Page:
Local accountability in schools lacking, says report

Study urges stronger goal-setting by districts and schools

MASSACHUSETTS HAS BUILT its school reform effort on a combination of new state funding and accountability measures that track student and district achievement, but that has largely let local districts off the hook for setting ambitious goals of their own and holding themselves and schools responsible for meeting them.

That’s the conclusion of a new research report released on Wednesday that calls local accountability an “untapped strategy” for driving school improvement.

The state’s 1993 Education Reform Act requires school districts to submit improvement plans each year and individual schools must do so every three years. But those plans have often done little to drive meaningful change, according to the report from MassINC, the nonpartisan think tank that publishes CommonWealth.

The study focused on 16 Gateway Cities, small- to mid-sized urban school districts that are home to a large share of the state’s chronically low performing schools. Two-thirds of district improvement plans and half of the school plans in the 16 communities did not contain any measurable student outcome goals, according to the report.

“Accountability works best when it’s a balance between the state and community, each doing their part to figure out what skills they want students to acquire and holding themselves responsible for making progress in those areas,” said Ben Forman, research director at MassINC and a co-author of the report. “The evidence is that local accountability practices are highly underdeveloped.”

In the 16 Gateway Cities studied, six included no outcome measures in district improvement plans. Among the 10 that did include outcome targets, they collectively laid out 165 goals, but only a third of those were measurable in a way that outlined clear outcomes and a timeline for achieving them, according to the study.

The report comes as Beacon Hill leaders prepare to weigh proposals to revamp the state education funding formula and to consider whether to adopt new accountability provisions aimed at driving improved student achievement.

The report says the heavy focus on state and federal testing requirements has led districts to ignore homegrown accountability measures that could draw on local priorities. Locally driven goals could drive change in areas beyond the state-mandated math and English testing that critics say has narrowed the curriculum, especially in Gateway City districts that worry about low test scores and the state sanctions that can prompt. Local accountability measures could range from music proficiency at an arts magnet school to measuring skills in core academic areas that aren’t captured in standardized tests mandated by the state, the report says.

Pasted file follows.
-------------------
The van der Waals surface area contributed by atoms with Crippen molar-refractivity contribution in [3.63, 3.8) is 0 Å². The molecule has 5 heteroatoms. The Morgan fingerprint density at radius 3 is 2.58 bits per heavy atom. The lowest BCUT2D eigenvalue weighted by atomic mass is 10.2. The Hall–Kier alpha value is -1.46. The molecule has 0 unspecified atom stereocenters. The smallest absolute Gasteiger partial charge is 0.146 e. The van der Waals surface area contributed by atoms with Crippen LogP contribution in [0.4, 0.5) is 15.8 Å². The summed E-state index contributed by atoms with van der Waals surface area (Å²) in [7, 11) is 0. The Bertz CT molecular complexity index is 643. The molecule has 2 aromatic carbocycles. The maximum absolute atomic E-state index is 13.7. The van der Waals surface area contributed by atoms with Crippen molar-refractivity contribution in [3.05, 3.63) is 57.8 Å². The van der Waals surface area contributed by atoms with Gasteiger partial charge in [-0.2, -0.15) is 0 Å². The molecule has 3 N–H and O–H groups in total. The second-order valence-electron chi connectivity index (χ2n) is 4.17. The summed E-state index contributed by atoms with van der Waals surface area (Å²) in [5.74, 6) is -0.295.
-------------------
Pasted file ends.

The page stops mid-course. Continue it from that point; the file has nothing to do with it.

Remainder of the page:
“The plans we reviewed demonstrated that Gateway Cities are not exercising local control to create more well-rounded learning experiences for their students,” says the report. “To the contrary, school and district plans document the extent to which state and federal accountability has become the organizing focus of Gateway City schools.”

In all, 69 percent of school plans and 76 percent of district plans in the communities studied included no measurable student learning goals that weren’t already part of the state accountability system.

The report also looked at how superintendents are evaluated in Gateway City districts and found that performance reviews for more than half of them included no measurable student outcome goals, as required by state regulations.

When it comes to school district oversight, the report highlights a disconnect between the school populations and school committees in Gateway Cities. While two-thirds of Gateway City students are nonwhite, just 11 percent of school committee members in those communities are nonwhite, and more than half of Gateway City school committees have no nonwhite members. The report also found that women make up less than 40 percent of Gateway City school committees, while accounting for 80 percent of educators there.